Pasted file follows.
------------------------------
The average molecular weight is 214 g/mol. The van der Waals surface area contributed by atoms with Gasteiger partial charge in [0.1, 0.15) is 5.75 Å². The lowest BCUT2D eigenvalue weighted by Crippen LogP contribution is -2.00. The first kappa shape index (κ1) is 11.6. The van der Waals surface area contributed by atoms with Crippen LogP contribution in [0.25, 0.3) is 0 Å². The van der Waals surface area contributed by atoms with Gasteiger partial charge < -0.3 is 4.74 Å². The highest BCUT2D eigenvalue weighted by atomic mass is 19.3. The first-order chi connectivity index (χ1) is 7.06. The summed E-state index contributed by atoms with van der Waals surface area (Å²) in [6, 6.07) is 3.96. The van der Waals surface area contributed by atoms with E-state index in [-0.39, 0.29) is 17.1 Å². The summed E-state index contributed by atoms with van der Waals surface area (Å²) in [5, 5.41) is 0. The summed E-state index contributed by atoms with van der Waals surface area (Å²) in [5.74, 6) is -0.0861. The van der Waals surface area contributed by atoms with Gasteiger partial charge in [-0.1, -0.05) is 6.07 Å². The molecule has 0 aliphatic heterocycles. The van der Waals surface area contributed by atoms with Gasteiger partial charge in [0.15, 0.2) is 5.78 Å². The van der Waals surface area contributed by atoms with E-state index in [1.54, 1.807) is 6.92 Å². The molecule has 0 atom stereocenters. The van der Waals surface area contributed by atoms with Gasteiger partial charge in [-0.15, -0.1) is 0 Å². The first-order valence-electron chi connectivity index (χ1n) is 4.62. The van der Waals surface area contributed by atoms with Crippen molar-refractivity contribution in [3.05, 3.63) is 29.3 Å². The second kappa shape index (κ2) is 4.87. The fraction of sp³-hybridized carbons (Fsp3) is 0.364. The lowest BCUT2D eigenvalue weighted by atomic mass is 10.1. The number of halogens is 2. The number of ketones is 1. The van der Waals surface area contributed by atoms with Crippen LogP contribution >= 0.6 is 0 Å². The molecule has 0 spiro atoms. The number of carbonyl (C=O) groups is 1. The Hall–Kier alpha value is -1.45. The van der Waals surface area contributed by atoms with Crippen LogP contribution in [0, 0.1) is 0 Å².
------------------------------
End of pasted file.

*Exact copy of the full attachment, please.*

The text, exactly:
The average molecular weight is 214 g/mol. The van der Waals surface area contributed by atoms with Gasteiger partial charge in [0.1, 0.15) is 5.75 Å². The lowest BCUT2D eigenvalue weighted by Crippen LogP contribution is -2.00. The first kappa shape index (κ1) is 11.6. The van der Waals surface area contributed by atoms with Crippen LogP contribution in [0.25, 0.3) is 0 Å². The van der Waals surface area contributed by atoms with Gasteiger partial charge < -0.3 is 4.74 Å². The highest BCUT2D eigenvalue weighted by atomic mass is 19.3. The first-order chi connectivity index (χ1) is 7.06. The summed E-state index contributed by atoms with van der Waals surface area (Å²) in [6, 6.07) is 3.96. The van der Waals surface area contributed by atoms with E-state index in [-0.39, 0.29) is 17.1 Å². The summed E-state index contributed by atoms with van der Waals surface area (Å²) in [5, 5.41) is 0. The summed E-state index contributed by atoms with van der Waals surface area (Å²) in [5.74, 6) is -0.0861. The van der Waals surface area contributed by atoms with Gasteiger partial charge in [-0.1, -0.05) is 6.07 Å². The molecule has 0 aliphatic heterocycles. The van der Waals surface area contributed by atoms with Gasteiger partial charge in [0.15, 0.2) is 5.78 Å². The van der Waals surface area contributed by atoms with E-state index in [1.54, 1.807) is 6.92 Å². The molecule has 0 atom stereocenters. The van der Waals surface area contributed by atoms with Gasteiger partial charge in [-0.15, -0.1) is 0 Å². The first-order valence-electron chi connectivity index (χ1n) is 4.62. The van der Waals surface area contributed by atoms with Crippen molar-refractivity contribution in [3.05, 3.63) is 29.3 Å². The second kappa shape index (κ2) is 4.87. The fraction of sp³-hybridized carbons (Fsp3) is 0.364. The lowest BCUT2D eigenvalue weighted by atomic mass is 10.1. The number of halogens is 2. The number of ketones is 1. The van der Waals surface area contributed by atoms with Crippen LogP contribution >= 0.6 is 0 Å². The molecule has 0 spiro atoms. The number of carbonyl (C=O) groups is 1. The Hall–Kier alpha value is -1.45. The van der Waals surface area contributed by atoms with Crippen LogP contribution in [0, 0.1) is 0 Å².